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01 March 12
Almost half the world’s children now live in urban areas where they are often excluded from vital services such as adequate housing, healthcare and education, a new report reveals.
According to UNICEF’s ‘The State of the World’s Children 2012: Children in an Urban World’ published this week – children’s rights need to be at the centre of urban decision-making if children are to escape the cycle of poverty they often find themselves in.
While cities have long been associated with economic prosperity and employment, in reality, they are often the settings for enormous inequalities in children’s health and wellbeing. Poorer families are often under additional pressure in urban areas and families living in poverty often pay more for substandard services. According to UNICEF, water can cost up to 50 times more in poor neighbourhoods where residents have to buy it from private vendors, than it costs in wealthier neighbourhoods, which are connected directly to the mains water supply.
Our work to prevent family breakdown puts us on the front line in urban settings – offering a lifeline to children and families who cannot access even the most basic facilities. For instance, Alma and Rasim, who we work with in Bosnia, previously lived with their seven children in a two-room rented house on the outskirts of Sarajevo. They had been forced to move several times over the years because of soaring rent prices in the city. . They had been forced to move several times because of soaring rent prices in the city, coped without water supply for a year and relied on a wood burning stove in their kitchen as their only source of heat.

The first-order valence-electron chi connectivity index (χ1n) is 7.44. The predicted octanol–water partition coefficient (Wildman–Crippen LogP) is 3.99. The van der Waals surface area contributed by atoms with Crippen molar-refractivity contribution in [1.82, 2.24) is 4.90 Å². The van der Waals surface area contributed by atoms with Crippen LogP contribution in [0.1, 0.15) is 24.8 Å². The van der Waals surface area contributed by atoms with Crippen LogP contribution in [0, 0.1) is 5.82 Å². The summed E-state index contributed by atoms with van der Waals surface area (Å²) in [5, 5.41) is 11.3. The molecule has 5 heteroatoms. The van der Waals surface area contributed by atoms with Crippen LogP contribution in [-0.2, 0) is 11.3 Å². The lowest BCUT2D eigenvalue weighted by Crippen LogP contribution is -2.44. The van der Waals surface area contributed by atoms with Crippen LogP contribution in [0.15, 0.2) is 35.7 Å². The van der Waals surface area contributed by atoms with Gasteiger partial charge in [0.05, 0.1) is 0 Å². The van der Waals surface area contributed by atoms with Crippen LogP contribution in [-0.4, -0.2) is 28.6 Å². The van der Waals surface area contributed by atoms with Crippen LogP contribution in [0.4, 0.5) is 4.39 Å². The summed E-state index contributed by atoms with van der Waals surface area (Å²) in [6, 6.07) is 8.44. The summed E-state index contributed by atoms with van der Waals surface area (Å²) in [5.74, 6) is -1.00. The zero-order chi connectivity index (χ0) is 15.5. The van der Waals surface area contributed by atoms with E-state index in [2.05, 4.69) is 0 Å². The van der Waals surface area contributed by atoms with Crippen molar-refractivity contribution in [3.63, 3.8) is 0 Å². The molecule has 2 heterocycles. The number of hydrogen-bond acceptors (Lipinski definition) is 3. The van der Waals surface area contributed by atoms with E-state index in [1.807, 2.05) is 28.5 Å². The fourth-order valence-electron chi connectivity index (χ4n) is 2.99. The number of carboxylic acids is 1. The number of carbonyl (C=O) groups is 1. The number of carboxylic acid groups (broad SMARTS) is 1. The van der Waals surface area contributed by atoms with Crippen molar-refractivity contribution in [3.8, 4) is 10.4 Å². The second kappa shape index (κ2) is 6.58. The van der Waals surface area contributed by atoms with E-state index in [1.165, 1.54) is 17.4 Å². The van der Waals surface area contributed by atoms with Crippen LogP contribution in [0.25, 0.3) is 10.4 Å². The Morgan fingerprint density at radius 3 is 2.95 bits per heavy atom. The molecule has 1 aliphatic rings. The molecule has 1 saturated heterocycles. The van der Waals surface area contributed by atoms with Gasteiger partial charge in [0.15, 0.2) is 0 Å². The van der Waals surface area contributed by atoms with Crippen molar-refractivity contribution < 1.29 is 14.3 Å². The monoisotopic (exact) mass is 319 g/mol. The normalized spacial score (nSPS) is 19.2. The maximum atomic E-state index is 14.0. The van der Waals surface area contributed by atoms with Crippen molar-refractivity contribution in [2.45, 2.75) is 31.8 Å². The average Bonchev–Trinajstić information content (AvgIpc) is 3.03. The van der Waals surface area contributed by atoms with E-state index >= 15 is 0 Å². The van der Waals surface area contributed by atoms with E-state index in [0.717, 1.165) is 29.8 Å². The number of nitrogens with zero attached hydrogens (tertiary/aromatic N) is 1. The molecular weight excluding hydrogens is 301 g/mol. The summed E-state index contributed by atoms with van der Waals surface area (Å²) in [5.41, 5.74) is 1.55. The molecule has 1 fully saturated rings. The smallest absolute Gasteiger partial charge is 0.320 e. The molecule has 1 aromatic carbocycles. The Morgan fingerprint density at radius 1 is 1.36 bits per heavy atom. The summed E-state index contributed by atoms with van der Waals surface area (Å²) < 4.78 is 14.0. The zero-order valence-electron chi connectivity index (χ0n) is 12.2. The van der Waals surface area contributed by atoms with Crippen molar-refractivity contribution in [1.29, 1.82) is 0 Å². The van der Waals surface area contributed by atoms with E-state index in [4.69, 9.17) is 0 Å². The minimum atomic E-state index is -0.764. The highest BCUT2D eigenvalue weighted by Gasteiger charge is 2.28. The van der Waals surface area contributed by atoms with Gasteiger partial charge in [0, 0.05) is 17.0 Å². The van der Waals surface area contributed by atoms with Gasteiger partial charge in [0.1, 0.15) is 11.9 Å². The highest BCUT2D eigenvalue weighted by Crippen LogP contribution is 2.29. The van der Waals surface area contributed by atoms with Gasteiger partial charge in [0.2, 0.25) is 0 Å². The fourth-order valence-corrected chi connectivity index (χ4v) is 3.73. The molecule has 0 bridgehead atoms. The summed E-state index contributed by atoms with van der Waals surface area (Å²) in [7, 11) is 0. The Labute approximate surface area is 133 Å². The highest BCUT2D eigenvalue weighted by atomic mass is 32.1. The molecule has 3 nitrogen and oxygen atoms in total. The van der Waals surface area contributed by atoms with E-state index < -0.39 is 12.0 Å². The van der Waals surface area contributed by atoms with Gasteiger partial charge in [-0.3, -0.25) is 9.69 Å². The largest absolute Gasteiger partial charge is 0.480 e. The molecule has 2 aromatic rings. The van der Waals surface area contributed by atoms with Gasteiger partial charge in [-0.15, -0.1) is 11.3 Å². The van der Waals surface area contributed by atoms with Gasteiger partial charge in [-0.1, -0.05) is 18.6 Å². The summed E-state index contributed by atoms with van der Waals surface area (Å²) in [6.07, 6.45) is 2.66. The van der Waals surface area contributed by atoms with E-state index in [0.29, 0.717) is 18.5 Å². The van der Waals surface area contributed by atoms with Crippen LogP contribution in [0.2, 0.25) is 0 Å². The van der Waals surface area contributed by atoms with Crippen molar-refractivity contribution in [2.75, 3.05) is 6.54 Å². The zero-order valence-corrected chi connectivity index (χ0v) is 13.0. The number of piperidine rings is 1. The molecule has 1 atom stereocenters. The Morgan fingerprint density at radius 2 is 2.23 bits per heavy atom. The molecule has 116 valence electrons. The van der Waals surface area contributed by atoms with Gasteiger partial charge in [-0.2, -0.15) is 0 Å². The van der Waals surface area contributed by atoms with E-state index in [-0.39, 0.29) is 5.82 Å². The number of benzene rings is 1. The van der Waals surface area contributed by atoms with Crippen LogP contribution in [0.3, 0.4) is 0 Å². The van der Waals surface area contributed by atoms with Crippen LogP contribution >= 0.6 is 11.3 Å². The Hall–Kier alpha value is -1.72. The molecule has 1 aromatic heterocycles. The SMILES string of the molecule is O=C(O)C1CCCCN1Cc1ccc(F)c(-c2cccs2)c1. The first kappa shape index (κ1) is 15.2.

Rasim worked as a builder's assistant, had no work in the winter and relied on child benefit payments to support the family. The family's total monthly income was €150, often less.
Within a few months, with our support, the family moved into a new council flat and Rasim found temporary employment as a building assistant, which has since become permanent. The two older boys have returned to school after a significant absence.
All of the children are now doing well in school and have made friends in their new neighbourhood. Their eldest son has married a young woman from the same complex and has had a child. Alma and Rasim have also had another child and now that the family is more secure, they are able to enjoy their new arrivals, with fewer worries about how they will care for them.
Imagine growing up not knowing what a family is. All children need a loving family and a place to call home.
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What is Deinstitutionalisation? Why is it necessary? Find out more about our pioneering work to transform the lives of children.